This is year six. I've taught academic (on level) classes for every year prior. It's what I know, and what I really enjoyed. Last year I took a random assortment of on level kids on a crazy experiment and they blew me away.

The world is different now. In what started as a quest to attempt Pivot Algebra II on a single PreAP class, I'm now knee deep in AP and PreAP. I have 154 students in 5 classes (2 Calc, 3 PreCal). The first week was, strange.

  • PreCal numbers are 34, 36, 36, the largest classes I've ever taught, and yet the size has not been a problem
  • despite the giant size, every PreCal class exhibits laser focus when requested
  • upon my encouragement, 8 of my on level kids from Algebra II signed up for the PreAP experience, they hold their own and are teaching the PreAP lifers around them how to do stuff, I almost cried when one suggested something might be failing due to the presence of complex numbers
  • Calculus students who had me for on level Pre Cal shared in my amazement at how quiet my classroom can be when it's time for business while the lifers looked at them strange "what do you mean, class was loud?"
  • said Calculus students who had me for on level almost disowned me when I told them homework was a regular part of an AP class
  • secretly, I don't care for the whole PreAP distinction and don't use it on tests or my objectives area, I think that designation gets corrupted by teachers who use it as at excuse for bad teaching, excessive homework, and general "this is what it's like in COLLEGE" bullcrap
  • my in class support is far more advanced, WAY fewer students need help getting started on classwork, and anyone with a question starts it with "well this is what I tried and I THINK this the problem but SHE says it could be..." while I get a little wide-eyed and then examine their work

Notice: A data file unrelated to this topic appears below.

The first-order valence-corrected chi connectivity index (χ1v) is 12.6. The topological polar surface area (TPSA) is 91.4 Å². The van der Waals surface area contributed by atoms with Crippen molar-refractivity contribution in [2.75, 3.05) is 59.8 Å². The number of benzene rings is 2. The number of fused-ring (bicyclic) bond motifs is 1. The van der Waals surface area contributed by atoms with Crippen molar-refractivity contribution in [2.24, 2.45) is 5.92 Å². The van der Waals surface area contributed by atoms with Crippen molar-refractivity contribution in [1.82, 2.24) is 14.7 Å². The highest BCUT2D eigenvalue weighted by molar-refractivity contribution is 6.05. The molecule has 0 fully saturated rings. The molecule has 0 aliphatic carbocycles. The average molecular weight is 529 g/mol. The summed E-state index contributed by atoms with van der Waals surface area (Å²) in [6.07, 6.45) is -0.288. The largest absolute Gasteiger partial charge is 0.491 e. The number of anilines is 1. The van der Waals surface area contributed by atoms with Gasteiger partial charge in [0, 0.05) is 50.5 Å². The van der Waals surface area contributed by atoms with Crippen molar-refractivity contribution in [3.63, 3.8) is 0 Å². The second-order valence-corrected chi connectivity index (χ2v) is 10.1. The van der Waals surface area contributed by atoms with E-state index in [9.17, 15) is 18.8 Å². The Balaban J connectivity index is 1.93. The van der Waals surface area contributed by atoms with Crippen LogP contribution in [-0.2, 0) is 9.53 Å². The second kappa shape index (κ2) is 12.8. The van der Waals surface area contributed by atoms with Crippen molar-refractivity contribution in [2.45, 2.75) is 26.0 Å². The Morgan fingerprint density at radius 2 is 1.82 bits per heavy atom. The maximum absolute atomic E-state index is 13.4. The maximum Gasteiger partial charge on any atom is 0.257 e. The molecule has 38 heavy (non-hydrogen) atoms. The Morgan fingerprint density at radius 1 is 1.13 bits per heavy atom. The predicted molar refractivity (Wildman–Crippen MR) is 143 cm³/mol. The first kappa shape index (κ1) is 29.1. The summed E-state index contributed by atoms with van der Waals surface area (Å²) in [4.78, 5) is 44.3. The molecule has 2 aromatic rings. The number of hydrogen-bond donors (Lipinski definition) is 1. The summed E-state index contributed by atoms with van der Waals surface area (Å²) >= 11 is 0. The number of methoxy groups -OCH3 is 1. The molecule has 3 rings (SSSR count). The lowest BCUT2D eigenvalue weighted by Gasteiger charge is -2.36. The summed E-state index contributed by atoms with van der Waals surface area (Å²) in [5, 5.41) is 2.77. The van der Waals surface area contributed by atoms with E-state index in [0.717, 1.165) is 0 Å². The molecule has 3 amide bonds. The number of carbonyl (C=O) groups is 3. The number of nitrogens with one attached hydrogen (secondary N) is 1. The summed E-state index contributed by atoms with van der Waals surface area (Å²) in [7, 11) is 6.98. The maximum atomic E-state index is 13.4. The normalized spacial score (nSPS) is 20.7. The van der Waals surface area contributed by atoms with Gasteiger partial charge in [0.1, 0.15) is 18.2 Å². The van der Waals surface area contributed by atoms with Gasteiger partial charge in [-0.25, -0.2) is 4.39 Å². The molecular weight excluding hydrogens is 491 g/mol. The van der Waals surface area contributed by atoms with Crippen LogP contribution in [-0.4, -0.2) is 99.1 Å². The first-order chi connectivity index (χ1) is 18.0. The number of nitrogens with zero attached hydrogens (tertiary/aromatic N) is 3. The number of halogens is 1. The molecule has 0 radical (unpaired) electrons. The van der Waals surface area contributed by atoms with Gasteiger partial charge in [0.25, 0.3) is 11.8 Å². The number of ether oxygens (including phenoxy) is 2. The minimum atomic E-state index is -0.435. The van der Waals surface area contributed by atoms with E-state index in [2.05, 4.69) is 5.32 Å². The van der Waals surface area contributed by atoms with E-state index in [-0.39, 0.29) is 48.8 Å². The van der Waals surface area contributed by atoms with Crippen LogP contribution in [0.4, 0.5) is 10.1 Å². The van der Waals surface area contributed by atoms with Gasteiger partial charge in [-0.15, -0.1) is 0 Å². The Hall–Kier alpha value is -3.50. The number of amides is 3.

• in but two sessions of classwork, I've already settled half a dozen PreCal arguments about equation solving methods, with both parties having strong cases
  • in those two sessions of PreCal classwork, out of nowhere someone would ask "so it's homework if we don't finish, right?" as I had to take pause and then say "no, that's not really my thing"
  • the students were totally ok if they ran into something weird on an assignment and there wasn't an exact example to follow

Classroom Management wise, it's like we're closer to Columbus Day than Labor Day. I'm not totally used to this yet. The thing that makes me excited though, is finding ways to step up my own game and challenge them in ways they haven't seen before. Already, applying what I learned from the Pivot project is going well. I helped stamp out the misconception that quadratic solutions ALWAYS involve the x-axis.

I'm liking it here in bizarro world.

AuthorJonathan Claydon